Copy for practicing
johntatulliart last edited by
Never thought about using others work to build off of. Great post and thanks for opening my eyes a little bit wider.
Here another great piece which inspired me to copy for practice. It is originally done by AJ Nazzaro (http://ajnazzaro.daportfolio.com/). When I saw this cool guy I was totally fallen for him. I used this colorful piece to practice traditional pencil drawing.
Some more "copies", which I have been posted already in earlier threads. My reference is by Carl Spitzweg. I love to use his paintings for practicing environments in different techniques.
joyce_carmo last edited by joyce_carmo
I agree with Ace, I also think it's a good opportunity to see how other artists approach a subject. How they work on simplifying things, how they apply gesture and perspective in their artworks. Also, open our eyes new art styles and use of shapes. I think it just adds somewhat to our library too. I oftentimes feel like when I do one of these copy studies I feel a little bit inspired and motivated to create my own stuff.
By the way, your studies are awesome, Jana! Keep it up.
On a side note, a study I did once and had a lot of fun was to try to make characters from CG animated films into 2D. I love lines so it was a good exercise.
NoWayMe last edited by
This is a GREAT idea. I am going to start a "copying" sketchbook........ right now! I learn so much from other artists all the time, I think it would help a lot to devote an entire sketchbook to this!
Thanks for the idea! And thanks to @Jana for starting this post and sharing your very inspiring studies
Ace Connell last edited by
@joyce_carmo Your Chef Skinner looks amazing! Really great likeness.
@NoWayMe Awesome! When you're copying, make sure you're paying close attention to the forms and the construction. Otherwise, it's just mindless copying. Try and get as much from it as possible and it'll be awesome for you.
joyce_carmo last edited by
@Ace-Connell Thanks, Ace!
I find really difficult to translate these characters from 3D to 2D, though they came from a 2D first. It's curious, hahaha. That's why I thought it was a good exercise of copying.
I am a HUGE fan of doing copy work as a way to get better. It allows you to step into other peoples shoes and see how they draw something. It's the quickest way to getting good in my opinion.
Keep it up! : )
Thanks for all your comments so far on this thread! Interesting to hear all your opinions.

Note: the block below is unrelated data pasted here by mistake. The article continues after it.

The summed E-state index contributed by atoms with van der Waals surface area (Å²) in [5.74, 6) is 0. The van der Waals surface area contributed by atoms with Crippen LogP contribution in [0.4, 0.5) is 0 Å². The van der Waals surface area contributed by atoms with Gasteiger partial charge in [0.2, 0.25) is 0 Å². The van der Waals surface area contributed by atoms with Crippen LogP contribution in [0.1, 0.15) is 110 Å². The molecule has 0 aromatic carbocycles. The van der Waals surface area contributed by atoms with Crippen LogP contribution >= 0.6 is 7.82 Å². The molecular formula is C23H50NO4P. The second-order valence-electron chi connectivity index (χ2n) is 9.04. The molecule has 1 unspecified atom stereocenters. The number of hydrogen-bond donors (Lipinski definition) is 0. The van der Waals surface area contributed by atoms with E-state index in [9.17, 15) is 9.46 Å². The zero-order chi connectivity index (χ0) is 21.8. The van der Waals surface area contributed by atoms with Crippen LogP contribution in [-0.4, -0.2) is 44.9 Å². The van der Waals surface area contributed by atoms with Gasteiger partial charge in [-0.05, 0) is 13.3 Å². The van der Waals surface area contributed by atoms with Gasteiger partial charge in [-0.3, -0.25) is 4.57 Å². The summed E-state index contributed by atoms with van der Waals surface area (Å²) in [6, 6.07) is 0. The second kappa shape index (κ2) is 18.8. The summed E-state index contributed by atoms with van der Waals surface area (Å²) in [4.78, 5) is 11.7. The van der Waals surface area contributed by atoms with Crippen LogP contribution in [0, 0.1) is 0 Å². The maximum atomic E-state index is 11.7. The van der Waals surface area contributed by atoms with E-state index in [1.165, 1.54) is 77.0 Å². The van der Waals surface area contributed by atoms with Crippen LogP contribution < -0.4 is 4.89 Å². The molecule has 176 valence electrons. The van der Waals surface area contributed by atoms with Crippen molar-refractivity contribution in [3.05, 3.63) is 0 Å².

On my way to try different techniques and to find which works best for me, I am experimenting with a pencil drawing, which I want to color digitally. Here is what I made today. It is Mr. Mayor from Whoville from the movie "Horton hears a who" (his son Jojo will appear next to him). I LOVE this movie!
I tried to color with different layer settings like overlay, multiply, ... I am not sure if I am doing right here. Does anybody used this technique and can give some advice?
Or more like this... ? Here the original pencil drawing looks a bit more natural. I guess I also have to work on the quality of the scanned drawing.
Jiří Kůs last edited by Jiří Kůs
Oh man I am just few pages in my copy-sketchbook and it so fun And it feels so good to draw these amazing pictures. I just realized that I never really did that, what i did most of the time was copying photos and never seeing the point of copying other peoples work....gaaah, this will be the best sketchbook...and I will not show it to anyone..it will be...my..little...secret...precious
Will Terry last edited by
Jana - I'm so glad you posted this! I love that you're copying to get better. There's something that happens when you copy a really good piece of art - it builds connections in your brain that you'll be able to recall later. You'll be able to solve some of your own problems based on what the other artist did - and you can't get this merely by looking...
Lee Holland last edited by
Hi Jane I have found that copying helps alot. It makes you observe more carefully. great job on these that look great.
Thanks, Lee! @Lee-Holland
Today I practiced some coloring with a focus on light and shadow. For that I used Nates girl (@naters-calderone), a piece which I made in Nates style for practicing in inktober. Because it is not my original idea, I put this here in the copy thread.
I am not so sure about adding shadow to the grass. Does it look right to you? Also the hair can be colored better, or? Any ideas?
Lee Holland last edited by
Looks great Jana. Ive had a look at where the light is coming from, and I see no problems with the shadows in the grass. very nice
Thanks, Lee (@lee-Holland)! Glad you like it!
After trying some styles I feel most comfortable now with scanned line art (I don't have a tablet yet) and coloring digitally. Because I work with a mouse, I prefer to keep coloring in a more "simple" way. I also love traditional looks, particular water colors in the background, but for this I will wait till I have a tablet.